Toll in Japan rains rise to 122, as hope for survivors fades The toll in deadly rainfall that has devastated parts of Japan with flooding and landslides rose Tuesday to 122, as hopes faded that further survivors could be found.Dozens of people are still missing, and with the rains finally letting up on Monday, rescue workers were able to reach previously cut-off places where authorities fear more bodies may be trapped beneath debris.With the toll mounting, Prime Minister Shinzo Abe cancelled a four-country foreign trip, and he was expected to visit the disaster-hit region later this week.Over 70,000 emergency workers have been deployed to dig through flood waters and the aftermath of landslides that have transformed the landscape in parts of central and western Japan.But four days after the worst of the rains began, hope was starting to fade that the search would find new survivors."I have asked my family to prepare for the worst," said Kosuke Kiyohara, 38, as he waited for word of his sister and her two young sons in the town of Kumano."I can't reach her phone," he told AFP on Monday, sitting across from a house that had been ripped apart and tossed on its side by a huge landslide.Rescue workers acknowledged the odds of finding people alive were getting longer."It's possible that survivors will be found, but as the days pass the likelihood becomes slimmer," a soldier nearby told AFP.

Prime Minister Shinzo Abe canceled an overseas trip to deal with Japan 's worst flood disaster since Rain tapered off across the western region on Monday to reveal blue skies and a scorching sun According to NHK public television, the death toll stood at 126 by Tuesday morning, with another six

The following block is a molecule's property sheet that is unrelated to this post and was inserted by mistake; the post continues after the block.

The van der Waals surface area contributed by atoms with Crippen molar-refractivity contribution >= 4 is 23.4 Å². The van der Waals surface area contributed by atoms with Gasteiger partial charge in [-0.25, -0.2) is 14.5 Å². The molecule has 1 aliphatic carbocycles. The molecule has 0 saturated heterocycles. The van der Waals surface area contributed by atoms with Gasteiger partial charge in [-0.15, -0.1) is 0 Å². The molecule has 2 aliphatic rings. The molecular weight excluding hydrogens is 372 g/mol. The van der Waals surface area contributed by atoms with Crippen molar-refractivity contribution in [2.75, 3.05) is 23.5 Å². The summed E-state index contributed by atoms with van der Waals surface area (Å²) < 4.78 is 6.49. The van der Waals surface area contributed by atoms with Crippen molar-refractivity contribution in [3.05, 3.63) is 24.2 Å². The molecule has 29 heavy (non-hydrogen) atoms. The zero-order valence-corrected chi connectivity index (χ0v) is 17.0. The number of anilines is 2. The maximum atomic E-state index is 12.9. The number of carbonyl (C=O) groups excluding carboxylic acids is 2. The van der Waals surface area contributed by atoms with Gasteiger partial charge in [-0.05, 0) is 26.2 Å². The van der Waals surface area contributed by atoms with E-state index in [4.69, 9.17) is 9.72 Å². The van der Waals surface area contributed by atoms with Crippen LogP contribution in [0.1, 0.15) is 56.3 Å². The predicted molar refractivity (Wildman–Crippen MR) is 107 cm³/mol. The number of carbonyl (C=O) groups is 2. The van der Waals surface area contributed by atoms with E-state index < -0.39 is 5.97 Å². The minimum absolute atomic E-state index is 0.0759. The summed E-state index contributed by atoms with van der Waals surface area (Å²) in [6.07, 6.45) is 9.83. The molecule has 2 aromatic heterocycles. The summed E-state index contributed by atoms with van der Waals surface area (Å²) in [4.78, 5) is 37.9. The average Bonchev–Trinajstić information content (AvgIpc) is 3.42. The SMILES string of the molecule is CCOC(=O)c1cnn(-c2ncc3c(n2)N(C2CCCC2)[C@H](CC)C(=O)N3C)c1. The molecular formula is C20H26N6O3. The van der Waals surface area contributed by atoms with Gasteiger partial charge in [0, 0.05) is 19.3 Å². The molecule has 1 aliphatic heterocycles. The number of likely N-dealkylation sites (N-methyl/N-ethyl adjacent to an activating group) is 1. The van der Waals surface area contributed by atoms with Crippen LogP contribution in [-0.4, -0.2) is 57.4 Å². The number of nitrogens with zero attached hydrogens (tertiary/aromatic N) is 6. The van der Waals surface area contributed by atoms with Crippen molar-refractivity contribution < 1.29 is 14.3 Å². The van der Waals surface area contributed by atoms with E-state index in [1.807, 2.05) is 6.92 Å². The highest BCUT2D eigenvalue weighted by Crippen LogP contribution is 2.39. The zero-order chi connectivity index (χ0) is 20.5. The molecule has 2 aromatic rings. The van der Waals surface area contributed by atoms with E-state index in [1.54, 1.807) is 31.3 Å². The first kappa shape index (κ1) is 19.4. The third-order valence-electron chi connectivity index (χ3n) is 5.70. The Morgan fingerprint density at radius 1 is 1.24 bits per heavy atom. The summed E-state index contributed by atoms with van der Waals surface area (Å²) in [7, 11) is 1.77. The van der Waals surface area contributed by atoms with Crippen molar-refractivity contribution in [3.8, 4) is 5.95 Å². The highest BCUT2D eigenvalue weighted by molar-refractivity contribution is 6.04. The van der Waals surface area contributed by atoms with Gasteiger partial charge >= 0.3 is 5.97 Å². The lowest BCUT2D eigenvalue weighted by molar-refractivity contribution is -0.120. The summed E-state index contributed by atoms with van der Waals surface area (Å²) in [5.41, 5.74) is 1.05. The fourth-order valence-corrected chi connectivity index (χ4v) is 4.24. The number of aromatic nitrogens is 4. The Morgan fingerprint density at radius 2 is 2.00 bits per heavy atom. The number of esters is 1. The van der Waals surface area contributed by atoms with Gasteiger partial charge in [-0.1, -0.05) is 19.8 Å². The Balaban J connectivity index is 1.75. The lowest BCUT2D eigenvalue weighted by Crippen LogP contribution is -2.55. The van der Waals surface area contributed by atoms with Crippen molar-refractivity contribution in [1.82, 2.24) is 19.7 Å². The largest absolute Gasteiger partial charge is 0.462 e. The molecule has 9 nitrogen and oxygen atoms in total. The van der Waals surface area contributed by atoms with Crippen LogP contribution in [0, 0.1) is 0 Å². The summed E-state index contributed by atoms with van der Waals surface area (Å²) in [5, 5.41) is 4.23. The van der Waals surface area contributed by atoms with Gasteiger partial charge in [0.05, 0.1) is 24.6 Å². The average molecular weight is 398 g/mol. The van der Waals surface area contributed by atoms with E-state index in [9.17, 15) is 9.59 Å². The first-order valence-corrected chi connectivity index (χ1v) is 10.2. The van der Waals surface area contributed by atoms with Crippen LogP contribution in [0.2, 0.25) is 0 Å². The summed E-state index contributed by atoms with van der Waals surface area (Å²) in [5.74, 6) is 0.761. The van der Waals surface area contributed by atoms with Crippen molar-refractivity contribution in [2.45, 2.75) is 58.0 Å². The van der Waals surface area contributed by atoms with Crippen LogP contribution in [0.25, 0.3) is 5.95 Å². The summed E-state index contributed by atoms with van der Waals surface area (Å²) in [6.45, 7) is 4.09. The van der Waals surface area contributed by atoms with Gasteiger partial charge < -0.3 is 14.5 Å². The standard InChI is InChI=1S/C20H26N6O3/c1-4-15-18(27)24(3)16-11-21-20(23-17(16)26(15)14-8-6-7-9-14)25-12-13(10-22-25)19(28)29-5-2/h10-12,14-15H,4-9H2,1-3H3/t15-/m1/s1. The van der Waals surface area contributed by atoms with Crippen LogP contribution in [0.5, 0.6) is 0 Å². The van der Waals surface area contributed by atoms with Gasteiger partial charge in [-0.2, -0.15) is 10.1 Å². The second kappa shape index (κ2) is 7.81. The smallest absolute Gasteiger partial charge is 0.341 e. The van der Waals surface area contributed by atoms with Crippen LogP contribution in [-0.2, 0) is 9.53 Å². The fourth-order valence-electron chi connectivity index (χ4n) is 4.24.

Prime Minister Shinzo Abe canceled an overseas trip to deal with Japan ’s worst flood disaster since Rain tapered off across the western region on Monday to reveal blue skies and a scorching sun According to NHK public television, the death toll stood at 126 by Tuesday morning, with another six

The government has sent water trucks to the disaster area, but supplies remain limited.

More than 70,000 military, police and firefighters toiled through the debris in a grim search for the missing.

Some teams shoveled dirt into sacks and piled the bags into trucks. Others used diggers and chainsaws to work through landslides and splintered buildings.

Many areas were buried deep in mud that smelled like sewage and had hardened in the heat, making the search more difficult.

Disasters set off by torrential rains have become more frequent in Japan, perhaps due to global warming, experts say. Dozens of people died after similar rains caused flooding around the same time last year.

"It's an undeniable fact that this sort of disaster due to torrential, unprecedented rain is becoming more frequent in recent years," Chief Cabinet Secretary Yoshihide Suga said at a news conference in Tokyo.

"Preserving the lives and peaceful existence of our citizens is the government's biggest duty. We recognize that there's a need to look into steps we can take to reduce the damage from disasters like this even a little bit," he added.

(Additional reporting by Kaori Kaneko; Writing by Elaine Lies; Editing by Darren Schuettler)

Forced from home by floods, Japanese go back to school .
Kaon Omori peeked into her classroom in the Japanese town of Kurashiki, gawping at evacuees forced from their homes by devastating flooding and landslides that have killed 179 people. "In the classroom, all the desks and chairs have been moved to the sides, and people I've never seen before are staying inside," she mumbled."It's really weird," the 12-year-old said, touching her bobbed hair.Authorities ordered as many as five million people to evacuate their homes during the record rains that have cut a swath through parts of central and western Japan.